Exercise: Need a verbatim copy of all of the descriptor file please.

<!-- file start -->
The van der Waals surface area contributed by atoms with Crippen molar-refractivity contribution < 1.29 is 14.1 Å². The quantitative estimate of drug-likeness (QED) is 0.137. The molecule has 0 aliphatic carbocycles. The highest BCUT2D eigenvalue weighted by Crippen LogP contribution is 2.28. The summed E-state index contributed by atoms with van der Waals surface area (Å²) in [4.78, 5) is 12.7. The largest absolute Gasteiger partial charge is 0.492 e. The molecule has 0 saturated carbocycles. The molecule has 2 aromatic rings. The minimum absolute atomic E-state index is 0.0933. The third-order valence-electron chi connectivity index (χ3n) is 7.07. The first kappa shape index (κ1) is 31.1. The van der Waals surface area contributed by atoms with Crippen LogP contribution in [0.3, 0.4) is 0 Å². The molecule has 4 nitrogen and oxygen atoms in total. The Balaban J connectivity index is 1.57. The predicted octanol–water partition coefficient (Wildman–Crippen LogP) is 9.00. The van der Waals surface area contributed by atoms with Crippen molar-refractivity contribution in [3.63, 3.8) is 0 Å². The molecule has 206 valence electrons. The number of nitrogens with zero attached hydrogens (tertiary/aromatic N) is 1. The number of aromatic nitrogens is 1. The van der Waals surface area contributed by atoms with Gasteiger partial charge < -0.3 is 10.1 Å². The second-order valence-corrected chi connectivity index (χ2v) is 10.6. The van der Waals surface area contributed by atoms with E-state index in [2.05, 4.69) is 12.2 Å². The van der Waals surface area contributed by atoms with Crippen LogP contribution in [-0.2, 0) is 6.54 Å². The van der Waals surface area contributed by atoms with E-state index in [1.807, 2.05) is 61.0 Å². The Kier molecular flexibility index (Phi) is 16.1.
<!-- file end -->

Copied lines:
The van der Waals surface area contributed by atoms with Crippen molar-refractivity contribution < 1.29 is 14.1 Å². The quantitative estimate of drug-likeness (QED) is 0.137. The molecule has 0 aliphatic carbocycles. The highest BCUT2D eigenvalue weighted by Crippen LogP contribution is 2.28. The summed E-state index contributed by atoms with van der Waals surface area (Å²) in [4.78, 5) is 12.7. The largest absolute Gasteiger partial charge is 0.492 e. The molecule has 0 saturated carbocycles. The molecule has 2 aromatic rings. The minimum absolute atomic E-state index is 0.0933. The third-order valence-electron chi connectivity index (χ3n) is 7.07. The first kappa shape index (κ1) is 31.1. The van der Waals surface area contributed by atoms with Crippen LogP contribution in [0.3, 0.4) is 0 Å². The molecule has 4 nitrogen and oxygen atoms in total. The Balaban J connectivity index is 1.57. The predicted octanol–water partition coefficient (Wildman–Crippen LogP) is 9.00. The van der Waals surface area contributed by atoms with Crippen molar-refractivity contribution in [3.63, 3.8) is 0 Å². The molecule has 206 valence electrons. The number of nitrogens with zero attached hydrogens (tertiary/aromatic N) is 1. The number of aromatic nitrogens is 1. The van der Waals surface area contributed by atoms with Gasteiger partial charge < -0.3 is 10.1 Å². The second-order valence-corrected chi connectivity index (χ2v) is 10.6. The van der Waals surface area contributed by atoms with E-state index in [2.05, 4.69) is 12.2 Å². The van der Waals surface area contributed by atoms with Crippen LogP contribution in [-0.2, 0) is 6.54 Å². The van der Waals surface area contributed by atoms with E-state index in [1.807, 2.05) is 61.0 Å². The Kier molecular flexibility index (Phi) is 16.1.